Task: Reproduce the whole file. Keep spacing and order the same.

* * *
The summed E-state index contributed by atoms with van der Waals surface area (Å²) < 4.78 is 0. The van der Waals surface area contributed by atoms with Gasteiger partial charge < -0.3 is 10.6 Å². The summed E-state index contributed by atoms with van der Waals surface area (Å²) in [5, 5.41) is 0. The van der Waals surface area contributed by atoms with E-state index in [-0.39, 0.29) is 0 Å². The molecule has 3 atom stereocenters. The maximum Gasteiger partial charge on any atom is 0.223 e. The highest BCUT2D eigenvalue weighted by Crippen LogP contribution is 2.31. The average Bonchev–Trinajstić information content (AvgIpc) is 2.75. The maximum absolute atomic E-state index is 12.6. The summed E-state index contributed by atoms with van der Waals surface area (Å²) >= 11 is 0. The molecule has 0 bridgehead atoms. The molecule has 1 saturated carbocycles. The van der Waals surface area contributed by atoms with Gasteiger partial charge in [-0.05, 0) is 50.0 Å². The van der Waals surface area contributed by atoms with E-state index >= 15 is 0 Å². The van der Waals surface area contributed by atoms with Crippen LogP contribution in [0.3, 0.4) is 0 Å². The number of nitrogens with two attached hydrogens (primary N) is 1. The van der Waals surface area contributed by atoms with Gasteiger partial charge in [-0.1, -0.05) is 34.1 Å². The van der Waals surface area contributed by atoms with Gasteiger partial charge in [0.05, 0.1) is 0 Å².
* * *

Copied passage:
The summed E-state index contributed by atoms with van der Waals surface area (Å²) < 4.78 is 0. The van der Waals surface area contributed by atoms with Gasteiger partial charge < -0.3 is 10.6 Å². The summed E-state index contributed by atoms with van der Waals surface area (Å²) in [5, 5.41) is 0. The van der Waals surface area contributed by atoms with E-state index in [-0.39, 0.29) is 0 Å². The molecule has 3 atom stereocenters. The maximum Gasteiger partial charge on any atom is 0.223 e. The highest BCUT2D eigenvalue weighted by Crippen LogP contribution is 2.31. The average Bonchev–Trinajstić information content (AvgIpc) is 2.75. The maximum absolute atomic E-state index is 12.6. The summed E-state index contributed by atoms with van der Waals surface area (Å²) >= 11 is 0. The molecule has 0 bridgehead atoms. The molecule has 1 saturated carbocycles. The van der Waals surface area contributed by atoms with Gasteiger partial charge in [-0.05, 0) is 50.0 Å². The van der Waals surface area contributed by atoms with E-state index >= 15 is 0 Å². The van der Waals surface area contributed by atoms with Crippen LogP contribution in [0.3, 0.4) is 0 Å². The number of nitrogens with two attached hydrogens (primary N) is 1. The van der Waals surface area contributed by atoms with Gasteiger partial charge in [-0.1, -0.05) is 34.1 Å². The van der Waals surface area contributed by atoms with Gasteiger partial charge in [0.05, 0.1) is 0 Å².